Current Affairs

“Trumped”: Get Your Narrative Right and You Could Win the White House

Love him or hate him, few would disagree that Donald Trump is a master storyteller. Politics aside, Trump was the true underdog both within and outside of his own party.

Obama and many others skewered him in public. The media would often sway between sensationalism to downright skepticism in their reporting of all things Trump. Yet what the skeptics didn’t know or understand was that Trump was playing right into the hands of the American electorate.

People love the underdog story. Most can identify with what it’s like to be the outsider. It seemed that no matter what Trump said or did, he couldn’t lose. And people want to support a winner.

Perhaps even Trump himself was surprised that he was able to win over America to claim the highest office in the land. The fact is that Donald Trump is a genius at getting inside the zeitgeist of a population and in reading what it is exactly that people want. And it was time for change. Fed up with the status quo and their place in life, Trump gave his supporters what they wanted to hear. Like Superman rushing to save the screaming masses from a burning building, he was their hero and promised to fix things if they gave him a chance.

Many underestimated Trump. What his opponents and skeptics did was fail to see that through his storytelling and ability to read the current narrative playing out in America, he was able to tap into something so deep that no one else was able to reach it.

While there were many reasons that led to Trump’s victory, from a story perspective he hit all the right buttons.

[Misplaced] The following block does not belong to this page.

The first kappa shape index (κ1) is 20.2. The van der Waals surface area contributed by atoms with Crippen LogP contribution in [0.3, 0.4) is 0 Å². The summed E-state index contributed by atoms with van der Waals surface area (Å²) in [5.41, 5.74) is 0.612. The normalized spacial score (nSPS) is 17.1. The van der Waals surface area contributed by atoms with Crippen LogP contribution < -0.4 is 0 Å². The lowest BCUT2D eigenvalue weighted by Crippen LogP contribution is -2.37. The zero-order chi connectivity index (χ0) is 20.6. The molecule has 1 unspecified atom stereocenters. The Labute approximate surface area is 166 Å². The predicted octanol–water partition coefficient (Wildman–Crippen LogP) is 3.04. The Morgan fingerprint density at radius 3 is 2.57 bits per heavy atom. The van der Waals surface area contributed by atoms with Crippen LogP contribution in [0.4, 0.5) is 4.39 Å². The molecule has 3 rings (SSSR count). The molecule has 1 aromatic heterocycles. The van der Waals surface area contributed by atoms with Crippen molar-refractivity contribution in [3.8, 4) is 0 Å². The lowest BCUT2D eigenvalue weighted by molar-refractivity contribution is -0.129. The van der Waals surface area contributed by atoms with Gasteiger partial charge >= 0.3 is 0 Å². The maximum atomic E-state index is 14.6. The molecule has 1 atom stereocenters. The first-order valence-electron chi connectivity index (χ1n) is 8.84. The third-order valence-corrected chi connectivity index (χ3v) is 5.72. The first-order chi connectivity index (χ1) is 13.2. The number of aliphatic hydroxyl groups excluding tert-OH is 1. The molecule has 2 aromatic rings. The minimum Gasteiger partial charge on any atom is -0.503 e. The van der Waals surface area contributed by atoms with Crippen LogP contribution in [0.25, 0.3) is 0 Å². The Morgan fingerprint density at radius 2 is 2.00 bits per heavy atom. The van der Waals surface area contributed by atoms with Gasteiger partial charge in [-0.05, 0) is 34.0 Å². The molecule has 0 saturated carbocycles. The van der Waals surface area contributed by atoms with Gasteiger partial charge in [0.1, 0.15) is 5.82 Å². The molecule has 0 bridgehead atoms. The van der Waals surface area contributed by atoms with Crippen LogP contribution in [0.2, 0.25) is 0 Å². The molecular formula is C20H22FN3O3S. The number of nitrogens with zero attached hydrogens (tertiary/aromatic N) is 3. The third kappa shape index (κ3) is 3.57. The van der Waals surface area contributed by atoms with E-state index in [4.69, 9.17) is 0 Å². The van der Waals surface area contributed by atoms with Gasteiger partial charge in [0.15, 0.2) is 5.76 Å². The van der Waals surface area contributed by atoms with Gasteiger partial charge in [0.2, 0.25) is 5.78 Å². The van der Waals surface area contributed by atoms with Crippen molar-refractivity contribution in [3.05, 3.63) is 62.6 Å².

Here’s what Trump did right:

  1. He tapped into people’s emotions and took them on an emotional journey. Great stories are built on great characters and he was able to create a persona for himself that instinctively drew people to his rallies by the tens of thousands
  2. He focused on what was really going on with the American people in a way that more seasoned politicians just failed to see. He read the narrative and followed the script. America was fed up and wanted to be great again. Trump offered a way out and his unconventional personality was able to draw people to his ideas
  3. His journey had many similarities to those experienced by heroes in the classic book by Christopher Vogler “The Writer’s Journey.” It’s almost as if Trump’s actions followed those in a dramatic movie script. There was a Call to Action, which led to the Hero’s Journey. Along the way, there were antagonists (or one key one – Hillary Clinton), tests, allies and enemies. After numerous challenges the hero crosses the threshold and returns with the ultimate prize – the White House

To quote Campbell, “Every storyteller bends the mythic pattern to his own purpose or the needs of her culture. That’s why the hero has a thousand faces.”

Great stories are mythic in nature and speak directly to the human spirit.They tap into a mythological core that teaches us something about ourselves.